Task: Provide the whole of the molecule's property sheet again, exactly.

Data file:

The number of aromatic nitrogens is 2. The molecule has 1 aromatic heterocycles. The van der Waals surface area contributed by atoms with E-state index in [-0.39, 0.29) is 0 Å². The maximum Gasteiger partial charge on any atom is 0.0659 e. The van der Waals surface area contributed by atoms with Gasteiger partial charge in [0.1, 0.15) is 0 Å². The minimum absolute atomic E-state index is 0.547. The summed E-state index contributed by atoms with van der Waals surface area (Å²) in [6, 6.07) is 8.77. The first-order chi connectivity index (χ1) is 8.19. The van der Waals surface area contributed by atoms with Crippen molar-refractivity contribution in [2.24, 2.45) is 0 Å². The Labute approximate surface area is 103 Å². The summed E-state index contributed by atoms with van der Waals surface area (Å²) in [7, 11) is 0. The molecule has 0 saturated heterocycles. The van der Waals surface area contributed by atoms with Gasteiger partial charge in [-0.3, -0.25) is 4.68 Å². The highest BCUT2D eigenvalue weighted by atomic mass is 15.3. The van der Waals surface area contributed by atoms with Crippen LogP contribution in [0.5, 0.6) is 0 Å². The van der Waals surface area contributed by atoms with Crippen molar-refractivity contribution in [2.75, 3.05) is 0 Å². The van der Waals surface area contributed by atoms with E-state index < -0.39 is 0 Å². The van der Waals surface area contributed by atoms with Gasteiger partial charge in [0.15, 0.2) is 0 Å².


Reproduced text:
The number of aromatic nitrogens is 2. The molecule has 1 aromatic heterocycles. The van der Waals surface area contributed by atoms with E-state index in [-0.39, 0.29) is 0 Å². The maximum Gasteiger partial charge on any atom is 0.0659 e. The van der Waals surface area contributed by atoms with Gasteiger partial charge in [0.1, 0.15) is 0 Å². The minimum absolute atomic E-state index is 0.547. The summed E-state index contributed by atoms with van der Waals surface area (Å²) in [6, 6.07) is 8.77. The first-order chi connectivity index (χ1) is 8.19. The van der Waals surface area contributed by atoms with Crippen molar-refractivity contribution in [2.24, 2.45) is 0 Å². The Labute approximate surface area is 103 Å². The summed E-state index contributed by atoms with van der Waals surface area (Å²) in [7, 11) is 0. The molecule has 0 saturated heterocycles. The van der Waals surface area contributed by atoms with Gasteiger partial charge in [-0.3, -0.25) is 4.68 Å². The highest BCUT2D eigenvalue weighted by atomic mass is 15.3. The van der Waals surface area contributed by atoms with Crippen LogP contribution in [0.5, 0.6) is 0 Å². The van der Waals surface area contributed by atoms with Crippen molar-refractivity contribution in [2.75, 3.05) is 0 Å². The van der Waals surface area contributed by atoms with E-state index < -0.39 is 0 Å². The van der Waals surface area contributed by atoms with Gasteiger partial charge in [0.15, 0.2) is 0 Å².